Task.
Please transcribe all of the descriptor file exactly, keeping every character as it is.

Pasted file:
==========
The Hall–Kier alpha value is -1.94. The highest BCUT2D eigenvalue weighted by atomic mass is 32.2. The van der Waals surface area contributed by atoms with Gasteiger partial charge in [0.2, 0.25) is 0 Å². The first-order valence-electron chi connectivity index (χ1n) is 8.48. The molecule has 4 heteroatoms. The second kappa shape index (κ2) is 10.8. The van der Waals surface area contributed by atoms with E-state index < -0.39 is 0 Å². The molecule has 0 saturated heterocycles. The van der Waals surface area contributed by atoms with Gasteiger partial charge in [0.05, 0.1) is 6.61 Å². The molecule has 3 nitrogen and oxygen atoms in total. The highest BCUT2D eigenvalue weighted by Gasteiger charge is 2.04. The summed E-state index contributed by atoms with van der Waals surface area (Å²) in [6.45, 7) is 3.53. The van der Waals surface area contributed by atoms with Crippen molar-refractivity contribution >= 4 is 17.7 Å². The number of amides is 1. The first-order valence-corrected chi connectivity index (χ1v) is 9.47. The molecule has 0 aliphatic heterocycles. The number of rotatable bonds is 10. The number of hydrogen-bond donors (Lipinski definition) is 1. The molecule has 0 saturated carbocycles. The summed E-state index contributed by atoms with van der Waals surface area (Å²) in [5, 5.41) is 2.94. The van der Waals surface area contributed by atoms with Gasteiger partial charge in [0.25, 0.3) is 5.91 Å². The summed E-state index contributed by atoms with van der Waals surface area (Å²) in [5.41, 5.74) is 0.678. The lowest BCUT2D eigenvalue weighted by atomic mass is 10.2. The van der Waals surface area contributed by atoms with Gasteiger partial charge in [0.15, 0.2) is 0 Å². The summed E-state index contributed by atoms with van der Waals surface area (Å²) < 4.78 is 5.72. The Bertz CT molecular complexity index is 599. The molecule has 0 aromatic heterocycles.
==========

The Hall–Kier alpha value is -1.94. The highest BCUT2D eigenvalue weighted by atomic mass is 32.2. The van der Waals surface area contributed by atoms with Gasteiger partial charge in [0.2, 0.25) is 0 Å². The first-order valence-electron chi connectivity index (χ1n) is 8.48. The molecule has 4 heteroatoms. The second kappa shape index (κ2) is 10.8. The van der Waals surface area contributed by atoms with E-state index < -0.39 is 0 Å². The molecule has 0 saturated heterocycles. The van der Waals surface area contributed by atoms with Gasteiger partial charge in [0.05, 0.1) is 6.61 Å². The molecule has 3 nitrogen and oxygen atoms in total. The highest BCUT2D eigenvalue weighted by Gasteiger charge is 2.04. The summed E-state index contributed by atoms with van der Waals surface area (Å²) in [6.45, 7) is 3.53. The van der Waals surface area contributed by atoms with Crippen molar-refractivity contribution >= 4 is 17.7 Å². The number of amides is 1. The first-order valence-corrected chi connectivity index (χ1v) is 9.47. The molecule has 0 aliphatic heterocycles. The number of rotatable bonds is 10. The number of hydrogen-bond donors (Lipinski definition) is 1. The molecule has 0 saturated carbocycles. The summed E-state index contributed by atoms with van der Waals surface area (Å²) in [5, 5.41) is 2.94. The van der Waals surface area contributed by atoms with Gasteiger partial charge in [0.25, 0.3) is 5.91 Å². The summed E-state index contributed by atoms with van der Waals surface area (Å²) in [5.41, 5.74) is 0.678. The lowest BCUT2D eigenvalue weighted by atomic mass is 10.2. The van der Waals surface area contributed by atoms with Gasteiger partial charge in [0.15, 0.2) is 0 Å². The summed E-state index contributed by atoms with van der Waals surface area (Å²) < 4.78 is 5.72. The Bertz CT molecular complexity index is 599. The molecule has 0 aromatic heterocycles.